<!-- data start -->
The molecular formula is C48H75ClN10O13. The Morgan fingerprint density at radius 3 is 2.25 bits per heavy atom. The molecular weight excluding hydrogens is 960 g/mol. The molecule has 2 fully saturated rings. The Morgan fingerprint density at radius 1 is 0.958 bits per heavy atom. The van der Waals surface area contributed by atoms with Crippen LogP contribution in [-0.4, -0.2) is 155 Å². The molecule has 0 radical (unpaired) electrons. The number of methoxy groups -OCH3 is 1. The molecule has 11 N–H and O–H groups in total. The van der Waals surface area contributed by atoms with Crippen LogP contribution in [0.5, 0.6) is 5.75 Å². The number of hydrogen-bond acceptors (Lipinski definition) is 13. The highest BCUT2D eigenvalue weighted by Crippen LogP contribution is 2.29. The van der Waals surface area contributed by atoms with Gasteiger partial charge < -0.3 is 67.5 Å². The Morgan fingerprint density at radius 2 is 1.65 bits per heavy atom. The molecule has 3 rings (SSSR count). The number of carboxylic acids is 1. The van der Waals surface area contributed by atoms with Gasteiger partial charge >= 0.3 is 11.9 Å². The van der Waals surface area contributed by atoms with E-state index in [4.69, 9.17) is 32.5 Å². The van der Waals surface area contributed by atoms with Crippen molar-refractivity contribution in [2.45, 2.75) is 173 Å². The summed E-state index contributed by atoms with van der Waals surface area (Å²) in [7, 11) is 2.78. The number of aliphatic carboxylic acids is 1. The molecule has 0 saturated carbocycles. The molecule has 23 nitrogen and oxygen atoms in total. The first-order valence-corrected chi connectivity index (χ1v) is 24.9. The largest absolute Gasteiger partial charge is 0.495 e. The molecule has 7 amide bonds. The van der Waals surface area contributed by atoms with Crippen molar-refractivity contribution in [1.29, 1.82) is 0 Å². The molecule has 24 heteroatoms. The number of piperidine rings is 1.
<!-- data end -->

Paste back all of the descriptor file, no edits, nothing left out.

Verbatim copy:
The molecular formula is C48H75ClN10O13. The Morgan fingerprint density at radius 3 is 2.25 bits per heavy atom. The molecular weight excluding hydrogens is 960 g/mol. The molecule has 2 fully saturated rings. The Morgan fingerprint density at radius 1 is 0.958 bits per heavy atom. The van der Waals surface area contributed by atoms with Crippen LogP contribution in [-0.4, -0.2) is 155 Å². The molecule has 0 radical (unpaired) electrons. The number of methoxy groups -OCH3 is 1. The molecule has 11 N–H and O–H groups in total. The van der Waals surface area contributed by atoms with Crippen LogP contribution in [0.5, 0.6) is 5.75 Å². The number of hydrogen-bond acceptors (Lipinski definition) is 13. The highest BCUT2D eigenvalue weighted by Crippen LogP contribution is 2.29. The van der Waals surface area contributed by atoms with Gasteiger partial charge < -0.3 is 67.5 Å². The Morgan fingerprint density at radius 2 is 1.65 bits per heavy atom. The molecule has 3 rings (SSSR count). The number of carboxylic acids is 1. The van der Waals surface area contributed by atoms with Gasteiger partial charge >= 0.3 is 11.9 Å². The van der Waals surface area contributed by atoms with E-state index in [4.69, 9.17) is 32.5 Å². The van der Waals surface area contributed by atoms with Crippen molar-refractivity contribution in [2.45, 2.75) is 173 Å². The summed E-state index contributed by atoms with van der Waals surface area (Å²) in [7, 11) is 2.78. The number of aliphatic carboxylic acids is 1. The molecule has 0 saturated carbocycles. The molecule has 23 nitrogen and oxygen atoms in total. The first-order valence-corrected chi connectivity index (χ1v) is 24.9. The largest absolute Gasteiger partial charge is 0.495 e. The molecule has 7 amide bonds. The van der Waals surface area contributed by atoms with Crippen molar-refractivity contribution in [1.29, 1.82) is 0 Å². The molecule has 24 heteroatoms. The number of piperidine rings is 1.